#  #<Biz::TimeSegment start_time=2015-04-30 16:00:00 UTC end_time=2015-04-30 19:00:00 UTC>,
#  #<Biz::TimeSegment start_time=2015-04-29 16:00:00 UTC end_time=2015-04-30 00:00:00 UTC>,
#  #<Biz::TimeSegment start_time=2015-04-28 07:00:00 UTC end_time=2015-04-29 07:00:00 UTC>,
#  #<Biz::TimeSegment start_time=2015-04-27 20:36:57 UTC end_time=2015-04-28 00:00:00 UTC>]

Day calculation semantics

Unlike seconds, minutes, or hours, a "day" is an ambiguous concept, particularly in relation to the vast number of potential schedule configurations. Because of that, day calculations are implemented with the principle of making the logic as straightforward as possible while knowing not all use cases will be satisfied out of the box.

Here's the logic that's followed:

Find the next day that contains business hours. Starting from the same minute on that day as the specified time, look forward (or back) to find the next moment in time that is in business hours.

Schedule intersection

An intersection of two schedules can be found using &:

schedule_1 = Biz::Schedule.new do |config|
  config.hours = {
    mon: {'09:00' => '17:00'},
    tue: {'10:00' => '16:00'},
    wed: {'09:00' => '17:00'},
    thu: {'10:00' => '16:00'},
    fri: {'09:00' => '17:00'},
    sat: {'11:00' => '14:30'}
  }

  config.shifts = {
    Date.new(2016, 7, 1) => {'10:00' => '13:00', '15:00' => '16:00'},
    Date.new(2016, 7, 2) => {'14:00' => '17:00'}
  }

  config.breaks = {
    Date.new(2016, 6, 2) => {'09:00' => '10:30', '16:00' => '16:30'},
    Date.new(2016, 6, 3) => {'12:15' => '12:45'}
  }

  config.holidays = [Date.new(2016, 1, 1), Date.new(2016, 12, 25)]

  config.time_zone = 'Etc/UTC'
end

schedule_2 = Biz::Schedule.new do |config|
  config.hours = {
    sun: {'10:00' => '12:00'},
    mon: {'08:00' => '10:00'},
    tue: {'11:00' => '15:00'},
    wed: {'16:00' => '18:00'},
    thu: {'11:00' => '12:00', '13:00' => '14:00'}
  }

  config.shifts = {
    Date.new(2016, 7, 1) => {'15:30' => '16:30'},
    Date.new(2016, 7, 5) => {'14:00' => '18:00'}
  }

  config.breaks = {
    Date.new(2016, 6, 3) => {'13:30' => '14:00'},
    Date.new(2016, 6, 4) => {'11:00' => '12:00'}
  }

  config.holidays = [
    Date.new(2016, 1, 1),
    Date.new(2016, 7, 4),
    Date.new(2016, 11, 24)
  ]

  config.time_zone = 'America/Los_Angeles'
end

schedule_1 & schedule_2

The resulting schedule will be a combination of the two schedules: an intersection of the intervals, a union of the breaks and holidays, and the time zone of the first schedule. Any configured shifts will be disregarded.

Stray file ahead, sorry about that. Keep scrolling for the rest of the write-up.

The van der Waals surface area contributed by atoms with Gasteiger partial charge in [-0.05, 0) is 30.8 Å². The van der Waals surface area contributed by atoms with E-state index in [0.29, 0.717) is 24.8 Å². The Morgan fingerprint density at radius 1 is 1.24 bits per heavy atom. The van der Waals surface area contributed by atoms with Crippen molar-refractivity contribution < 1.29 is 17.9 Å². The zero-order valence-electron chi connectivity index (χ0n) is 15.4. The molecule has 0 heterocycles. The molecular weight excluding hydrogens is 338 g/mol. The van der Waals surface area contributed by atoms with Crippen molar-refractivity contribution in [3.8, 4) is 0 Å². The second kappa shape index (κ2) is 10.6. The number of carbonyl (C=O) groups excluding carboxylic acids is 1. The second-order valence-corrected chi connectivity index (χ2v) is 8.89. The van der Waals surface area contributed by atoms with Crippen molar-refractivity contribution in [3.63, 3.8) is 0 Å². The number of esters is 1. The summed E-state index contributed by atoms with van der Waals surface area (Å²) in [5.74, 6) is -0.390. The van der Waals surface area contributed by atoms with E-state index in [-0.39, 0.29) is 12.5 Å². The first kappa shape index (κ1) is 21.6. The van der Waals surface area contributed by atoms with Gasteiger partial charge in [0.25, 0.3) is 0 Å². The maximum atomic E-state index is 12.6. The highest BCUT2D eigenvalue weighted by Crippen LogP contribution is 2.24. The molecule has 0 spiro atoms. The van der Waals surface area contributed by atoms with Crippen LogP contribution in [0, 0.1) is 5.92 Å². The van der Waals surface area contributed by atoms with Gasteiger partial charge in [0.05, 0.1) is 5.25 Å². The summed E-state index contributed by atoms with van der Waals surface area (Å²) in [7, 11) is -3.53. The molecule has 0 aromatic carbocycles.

For the above example, the resulting schedule would be equivalent to one with the following configuration:

Biz::Schedule.new do |config|
  config.hours = {
    mon: {'09:00' => '10:00'},
    tue: {'11:00' => '15:00'},
    wed: {'16:00' => '17:00'},
    thu: {'11:00' => '12:00', '13:00' => '14:00'}
  }

  config.shifts = {
    Date.new(2016, 7, 1) => {'15:30' => '16:00'},
    Date.new(2016, 7, 5) => {'14:00' => '16:00'}
  }

  config.breaks = {
    Date.new(2016, 6, 2) => {'09:00' => '10:30', '16:00' => '16:30'},
    Date.new(2016, 6, 3) => {'12:15' => '12:45', '13:30' => '14:00'},
    Date.new(2016, 6, 4) => {'11:00' => '12:00'}
  }

  config.holidays = [
    Date.new(2016, 1, 1),
    Date.new(2016, 7, 4),
    Date.new(2016, 11, 24),
    Date.new(2016, 12, 25)
  ]

  config.time_zone = 'Etc/UTC'
end

Core extensions

Optional extensions to core classes (Date, Integer, and Time) are available for additional expressiveness:

require 'biz/core_ext'

75.business_seconds.after(Time.utc(2015, 3, 5, 12, 30))

30.business_minutes.before(Time.utc(2015, 1, 1, 11, 45))

5.business_hours.after(Time.utc(2015, 4, 7, 8, 20))

3.business_days.before(Time.utc(2015, 5, 9, 4, 12))

Time.utc(2015, 8, 20, 9, 30).business_hours?

Time.utc(2016, 6, 3, 12).on_break?

Time.utc(2014, 1, 1, 12).on_holiday?

Date.new(2015, 12, 10).business_day?

Contributing

Pull requests are welcome, but consider asking for a feature or bug fix first through the issue tracker. When contributing code, please squash sloppy commits aggressively and follow Tim Pope's guidelines for commit messages.

There are a number of ways to get started after cloning the repository.

To set up your environment:

script/bootstrap

To run the spec suite:

script/spec

To open a console with the gem and sample schedule loaded:

script/console

Alternatives

Copyright 2015-19 Zendesk

Licensed under the Apache License, Version 2.0 (the "License"); you may not use this gem except in compliance with the License.

You may obtain a copy of the License at http://www.apache.org/licenses/LICENSE-2.0.

Unless required by applicable law or agreed to in writing, software distributed under the License is distributed on an "AS IS" BASIS, WITHOUT WARRANTIES OR CONDITIONS OF ANY KIND, either express or implied. See the License for the specific language governing permissions and limitations under the License.


*Note that all licence references and agreements mentioned in the biz README section above are relevant to that project's source code only.